Wednesday, August 12, 2009

A (Belated) Review of "The Los Angeles Diaries"


A powerful—and true—memoir of addiction.

I’ll admit it: I don’t like drug memoirs. I didn’t like drug memoirs even before James Frey blew up the whole genre by telling a heartfelt story about addiction that turned out to be a tissue of lies.

But The Los Angeles Diaries by James Brown transcends all that. I’ve never read a better true story about addiction. It’s also one of the best modern autobiographies I have ever read, addiction notwithstanding. In addition to having been an alcoholic and a meth head, James Brown is a very talented writer, the author of four novels, and it shows.

First published in 2003, The Los Angeles Diaries is a spare, utterly harrowing account of the author’s experience in a family marked by a history of virulent alcoholism. Brown’s unvarnished truth-telling about addiction is evident early on: “I know there’s no excuse for getting drunk when you’re supposed to be home with your family and I wish knowing this would stop me from doing it. I wish that’s all it took. That I could will it to happen. But it doesn’t work that way, it never has, and in my state of mind, at this particular moment, I can’t imagine living without it.”

While offering up memorable sketches of his boyhood in Los Angeles, Brown paints a devastating picture of the “denial and rage” that characterize full-blown addiction. He deals with the suicide of family members, divorce, the neglect of his children—all of it caused by addiction—without a shred of self-justification. It is, he writes, “a constant quest for more when there can never be enough.”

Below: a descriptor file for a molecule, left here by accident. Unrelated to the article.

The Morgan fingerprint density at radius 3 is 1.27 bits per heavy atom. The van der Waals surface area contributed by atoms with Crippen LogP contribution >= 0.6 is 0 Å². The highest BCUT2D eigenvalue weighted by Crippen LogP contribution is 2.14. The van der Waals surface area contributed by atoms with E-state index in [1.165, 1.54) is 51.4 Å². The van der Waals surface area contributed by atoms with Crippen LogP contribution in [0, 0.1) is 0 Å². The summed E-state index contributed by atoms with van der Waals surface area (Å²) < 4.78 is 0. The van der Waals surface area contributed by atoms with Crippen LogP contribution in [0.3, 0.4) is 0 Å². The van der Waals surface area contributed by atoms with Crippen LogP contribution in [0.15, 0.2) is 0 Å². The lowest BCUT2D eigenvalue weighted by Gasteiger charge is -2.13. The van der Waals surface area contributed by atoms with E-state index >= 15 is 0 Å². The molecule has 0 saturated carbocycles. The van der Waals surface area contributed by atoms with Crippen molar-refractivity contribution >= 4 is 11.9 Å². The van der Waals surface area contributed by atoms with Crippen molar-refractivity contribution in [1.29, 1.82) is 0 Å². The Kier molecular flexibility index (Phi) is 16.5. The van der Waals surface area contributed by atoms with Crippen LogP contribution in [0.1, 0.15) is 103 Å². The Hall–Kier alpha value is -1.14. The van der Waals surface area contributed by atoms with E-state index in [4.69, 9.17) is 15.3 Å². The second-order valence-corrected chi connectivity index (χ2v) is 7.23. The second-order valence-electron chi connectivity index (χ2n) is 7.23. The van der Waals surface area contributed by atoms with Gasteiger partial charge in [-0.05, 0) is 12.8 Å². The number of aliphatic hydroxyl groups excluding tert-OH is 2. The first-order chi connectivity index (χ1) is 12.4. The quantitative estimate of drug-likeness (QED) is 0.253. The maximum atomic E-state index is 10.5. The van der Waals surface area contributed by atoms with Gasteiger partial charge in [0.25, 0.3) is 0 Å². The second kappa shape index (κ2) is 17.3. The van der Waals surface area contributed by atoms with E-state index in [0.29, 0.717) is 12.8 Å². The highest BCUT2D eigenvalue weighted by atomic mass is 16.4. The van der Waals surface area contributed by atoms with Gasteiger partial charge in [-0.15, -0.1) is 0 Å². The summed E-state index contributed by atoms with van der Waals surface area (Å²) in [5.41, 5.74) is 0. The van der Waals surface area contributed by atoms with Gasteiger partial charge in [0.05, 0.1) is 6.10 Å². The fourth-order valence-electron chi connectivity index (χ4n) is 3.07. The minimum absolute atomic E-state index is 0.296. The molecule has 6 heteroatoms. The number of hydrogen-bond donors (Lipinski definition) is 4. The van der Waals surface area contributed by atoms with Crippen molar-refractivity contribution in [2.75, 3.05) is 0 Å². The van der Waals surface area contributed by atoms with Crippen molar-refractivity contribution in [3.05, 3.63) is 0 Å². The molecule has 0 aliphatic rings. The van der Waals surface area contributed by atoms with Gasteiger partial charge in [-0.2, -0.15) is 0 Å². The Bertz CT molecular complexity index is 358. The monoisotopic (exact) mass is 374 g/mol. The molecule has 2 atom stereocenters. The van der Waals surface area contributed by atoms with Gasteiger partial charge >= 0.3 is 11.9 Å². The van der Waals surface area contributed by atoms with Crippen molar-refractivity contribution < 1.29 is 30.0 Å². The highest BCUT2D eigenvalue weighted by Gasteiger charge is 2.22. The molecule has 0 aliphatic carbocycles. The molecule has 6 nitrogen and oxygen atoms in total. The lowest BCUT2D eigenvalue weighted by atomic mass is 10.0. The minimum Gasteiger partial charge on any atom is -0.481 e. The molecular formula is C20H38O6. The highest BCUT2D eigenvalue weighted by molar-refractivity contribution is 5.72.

Interspersed throughout are the author’s mordantly funny adventures in the screen trade, as book after book is optioned for the movies, taken apart and ultimately scrapped before reaching the screen. However, we are never far from the author’s chilling revelation: “Never underestimate the power of denial.”

I can’t improve on the review that appeared in Washington Post Book World: “It’s the balance of agony and grace, of course, that makes life so ferociously interesting. Brown has perfectly captured that balance in his unpretentious, very profound book.”

Inspiring, witty, and bleak, all at the same time, James Brown’s book will appeal to anyone with an interest in addiction—and anyone who enjoys tough, spare prose.

2 comments:

jerry said...

Mr. Hanson, I look forward to reading "Los Angeles Diaries." I trust your always reasoned opinions on things pertaining to addiction and recovery. But I worry about yet another memoir about "full blown addiction" that reinforces the late-stage perspective: addiction is not really addiction until calamity visits, and that all alcoholics and addicts came from disastrous upbringings. I think "Drinking: A Love Story" by Caroline Knapp did an exceptional job describing earlier stage addiction - when the addict is still relatively high functioning and the apparent substance use is kept within more easily dismissible bounds. I'm very happy to hear more "low-bottom" stories in substance treatment and fellowship groups than I did 20 years ago. This is not to take anything away from Mr. Brown's book, but it's a sticking point for many high functioning addicted people and the clinicians who treat them. Jerry Januszewski

Dirk Hanson said...

"But I worry about yet another memoir about "full blown addiction" that reinforces the late-stage perspective: addiction is not really addiction until calamity visits, and that all alcoholics and addicts came from disastrous upbringings."
---------

I share your concerns, and it's one reason I have never been a major reader of this genre.

That's why James Brown's book came at me with such force--he deals with his own disastrous upbringings and subsequent calamities with an observant, dry, sometimes detached tone I've never really encountered before. It's as if Raymond Chandler had managed to write a piece of non-fiction about his own alcoholism. The guy's just a flat-out good writer. (Plus he's firm believer in addiction as a brain disease with genetic components.)

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